Caring for someone with alcohol problems
Helping to support someone with an alcohol problem is very stressful. As a carer the worry of what could happen can be overwhelming at times. However, there is support and advice available.
Advice from Derbyshire Recovery Partnership (Alcohol Advice Service)
When someone you are close to has an alcohol problem you might think that there is nothing you can do to change them, but in fact many people find that if they do or say things in a slightly different way, slowly change can happen.
You may be the person who knows most about the person who is drinking, you know what the triggers are and you will also probably be unfairly blamed for the drinking leading you to feel angry, resentful and let down. You must remember that you are NOT responsible for someone else’s drinking!
You may find yourself unknowingly colluding with them and compensating for them, swinging between being nice to them to keep them happy or getting very angry, issuing threats and saying hurtful things that you don’t mean because you are frustrated. These ways of dealing with the problem can actually give the person who is drinking excuses to carry on drinking and to carry on blaming you!
So don’t let that happen, take control of your situation and put in some clear boundaries. It might help to talk to a counsellor about how to put these in place and then how to maintain them. You can also practice what to say differently to the person who is drinking to help bring about change.
Some basic examples are:
- Don’t issue threats you are not intending to carry out
- Try not to label the person who is drinking, terms like alcoholic can push them further into denial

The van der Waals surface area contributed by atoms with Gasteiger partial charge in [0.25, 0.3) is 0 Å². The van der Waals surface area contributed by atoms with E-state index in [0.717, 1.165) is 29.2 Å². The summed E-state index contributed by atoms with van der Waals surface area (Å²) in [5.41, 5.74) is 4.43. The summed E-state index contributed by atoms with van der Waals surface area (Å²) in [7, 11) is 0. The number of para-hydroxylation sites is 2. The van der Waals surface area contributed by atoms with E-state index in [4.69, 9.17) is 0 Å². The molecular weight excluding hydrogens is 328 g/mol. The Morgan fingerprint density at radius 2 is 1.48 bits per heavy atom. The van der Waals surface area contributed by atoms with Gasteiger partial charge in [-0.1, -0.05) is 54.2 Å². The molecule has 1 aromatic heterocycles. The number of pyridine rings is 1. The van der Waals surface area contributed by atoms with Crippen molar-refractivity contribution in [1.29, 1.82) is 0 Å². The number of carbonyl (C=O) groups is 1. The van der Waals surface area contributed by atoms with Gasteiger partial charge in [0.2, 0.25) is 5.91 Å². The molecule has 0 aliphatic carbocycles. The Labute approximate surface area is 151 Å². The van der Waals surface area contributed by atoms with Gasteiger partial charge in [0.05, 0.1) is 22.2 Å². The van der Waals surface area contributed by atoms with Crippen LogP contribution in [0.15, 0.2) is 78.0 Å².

- Don’t alter plans or cover up for the person who is drinking
- Don’t challenge them when they have been drinking, choose your time to talk to them calmly
- Be clear about what you find acceptable and unacceptable
- Outline the possible benefits for them, yourself, your relationship/ the family/children if they agree to have a go at cutting down their drinking
- Provide positive feedback if you feel they have done well, avoided alcohol, or cut down
- Acknowledge how difficult it must be for them
- Outline the benefits you have seen if they have put efforts into making changes
- If they slip don’t see this as failure instead continue to encourage them to move forward
- Tell them about how a counsellor can support you together to work through this difficult time
- Look after yourself and don’t keep the drinking a secret with those who are close, they can support you
- Talk to others who have been in similar situations and who have found a way forward
- Stay positive and encouraging rather than negative and defeatist (even though this can be very hard!)
Derbyshire Recovery Partnership
There is a new service in Derbyshire called the Derbyshire Recovery Partnership. The service is a combined drug and alcohol service (including Derbyshire Alcohol Advice Service) and provides a variety of services including:
- advice to drug/alcohol users and/or their carers/family members
- medical prescribing and detoxification
- a counselling service
- group based treatment.
You can contact the service on tel: 01246 206514 or 0845 3084010
Al-Anon Family Groups
Al-Anon Family Groups provide support to anyone whose life is, or has been, affected by someone else’s drinking, regardless of whether that person is still drinking or not. For some of their members, the wounds still run deep, even if their loved one may no longer be a part of their lives or have died. There are groups running in Chesterfield, Glossop and Derby - you can find the details on the al-anon website.
Other helpful websites
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